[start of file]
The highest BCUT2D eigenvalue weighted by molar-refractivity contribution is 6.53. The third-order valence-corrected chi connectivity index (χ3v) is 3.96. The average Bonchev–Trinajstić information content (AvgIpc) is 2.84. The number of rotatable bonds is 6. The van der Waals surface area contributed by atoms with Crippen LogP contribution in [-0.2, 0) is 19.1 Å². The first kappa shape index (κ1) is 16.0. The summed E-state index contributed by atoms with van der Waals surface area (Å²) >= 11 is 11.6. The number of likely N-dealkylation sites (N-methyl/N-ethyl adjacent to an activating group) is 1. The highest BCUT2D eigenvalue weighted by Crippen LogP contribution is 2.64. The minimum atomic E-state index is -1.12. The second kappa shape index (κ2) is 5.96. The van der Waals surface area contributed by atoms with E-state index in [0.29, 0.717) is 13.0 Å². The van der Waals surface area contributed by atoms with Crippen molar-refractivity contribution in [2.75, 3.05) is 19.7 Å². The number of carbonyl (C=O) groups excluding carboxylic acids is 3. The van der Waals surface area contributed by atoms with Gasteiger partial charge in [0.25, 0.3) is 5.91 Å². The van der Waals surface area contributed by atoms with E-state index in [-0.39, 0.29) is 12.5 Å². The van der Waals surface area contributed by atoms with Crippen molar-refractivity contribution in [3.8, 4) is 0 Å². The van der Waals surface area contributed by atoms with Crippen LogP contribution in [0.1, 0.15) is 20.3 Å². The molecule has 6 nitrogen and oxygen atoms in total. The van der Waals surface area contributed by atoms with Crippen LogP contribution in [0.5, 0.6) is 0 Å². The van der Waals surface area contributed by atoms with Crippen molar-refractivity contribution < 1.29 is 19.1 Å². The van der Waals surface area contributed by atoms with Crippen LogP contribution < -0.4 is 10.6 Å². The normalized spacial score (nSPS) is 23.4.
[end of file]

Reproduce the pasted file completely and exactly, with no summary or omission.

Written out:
The highest BCUT2D eigenvalue weighted by molar-refractivity contribution is 6.53. The third-order valence-corrected chi connectivity index (χ3v) is 3.96. The average Bonchev–Trinajstić information content (AvgIpc) is 2.84. The number of rotatable bonds is 6. The van der Waals surface area contributed by atoms with Crippen LogP contribution in [-0.2, 0) is 19.1 Å². The first kappa shape index (κ1) is 16.0. The summed E-state index contributed by atoms with van der Waals surface area (Å²) >= 11 is 11.6. The number of likely N-dealkylation sites (N-methyl/N-ethyl adjacent to an activating group) is 1. The highest BCUT2D eigenvalue weighted by Crippen LogP contribution is 2.64. The minimum atomic E-state index is -1.12. The second kappa shape index (κ2) is 5.96. The van der Waals surface area contributed by atoms with E-state index in [0.29, 0.717) is 13.0 Å². The van der Waals surface area contributed by atoms with Crippen molar-refractivity contribution in [2.75, 3.05) is 19.7 Å². The number of carbonyl (C=O) groups excluding carboxylic acids is 3. The van der Waals surface area contributed by atoms with Gasteiger partial charge in [0.25, 0.3) is 5.91 Å². The van der Waals surface area contributed by atoms with E-state index in [-0.39, 0.29) is 12.5 Å². The van der Waals surface area contributed by atoms with Crippen molar-refractivity contribution in [3.8, 4) is 0 Å². The van der Waals surface area contributed by atoms with Crippen LogP contribution in [0.1, 0.15) is 20.3 Å². The molecule has 6 nitrogen and oxygen atoms in total. The van der Waals surface area contributed by atoms with Crippen LogP contribution in [0.5, 0.6) is 0 Å². The van der Waals surface area contributed by atoms with Crippen molar-refractivity contribution < 1.29 is 19.1 Å². The van der Waals surface area contributed by atoms with Crippen LogP contribution < -0.4 is 10.6 Å². The normalized spacial score (nSPS) is 23.4.